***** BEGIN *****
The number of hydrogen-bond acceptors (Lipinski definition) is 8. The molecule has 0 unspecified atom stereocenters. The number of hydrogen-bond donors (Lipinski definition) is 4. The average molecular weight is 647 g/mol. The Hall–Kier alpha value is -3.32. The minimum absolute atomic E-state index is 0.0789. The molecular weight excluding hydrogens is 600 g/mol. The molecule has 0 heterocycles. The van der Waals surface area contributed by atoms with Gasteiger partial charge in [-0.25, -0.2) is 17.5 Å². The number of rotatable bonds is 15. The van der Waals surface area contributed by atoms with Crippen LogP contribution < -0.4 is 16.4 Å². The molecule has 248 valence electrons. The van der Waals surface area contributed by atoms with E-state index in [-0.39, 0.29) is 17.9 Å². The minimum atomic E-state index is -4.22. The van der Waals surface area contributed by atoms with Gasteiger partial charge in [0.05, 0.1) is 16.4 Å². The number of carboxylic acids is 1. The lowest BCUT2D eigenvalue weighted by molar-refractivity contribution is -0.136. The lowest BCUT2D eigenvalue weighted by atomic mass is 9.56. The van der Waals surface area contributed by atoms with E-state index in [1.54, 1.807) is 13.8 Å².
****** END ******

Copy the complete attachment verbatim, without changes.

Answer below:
The number of hydrogen-bond acceptors (Lipinski definition) is 8. The molecule has 0 unspecified atom stereocenters. The number of hydrogen-bond donors (Lipinski definition) is 4. The average molecular weight is 647 g/mol. The Hall–Kier alpha value is -3.32. The minimum absolute atomic E-state index is 0.0789. The molecular weight excluding hydrogens is 600 g/mol. The molecule has 0 heterocycles. The van der Waals surface area contributed by atoms with Gasteiger partial charge in [-0.25, -0.2) is 17.5 Å². The number of rotatable bonds is 15. The van der Waals surface area contributed by atoms with Crippen LogP contribution < -0.4 is 16.4 Å². The molecule has 248 valence electrons. The van der Waals surface area contributed by atoms with E-state index in [-0.39, 0.29) is 17.9 Å². The minimum atomic E-state index is -4.22. The van der Waals surface area contributed by atoms with Gasteiger partial charge in [0.05, 0.1) is 16.4 Å². The number of carboxylic acids is 1. The lowest BCUT2D eigenvalue weighted by molar-refractivity contribution is -0.136. The lowest BCUT2D eigenvalue weighted by atomic mass is 9.56. The van der Waals surface area contributed by atoms with E-state index in [1.54, 1.807) is 13.8 Å².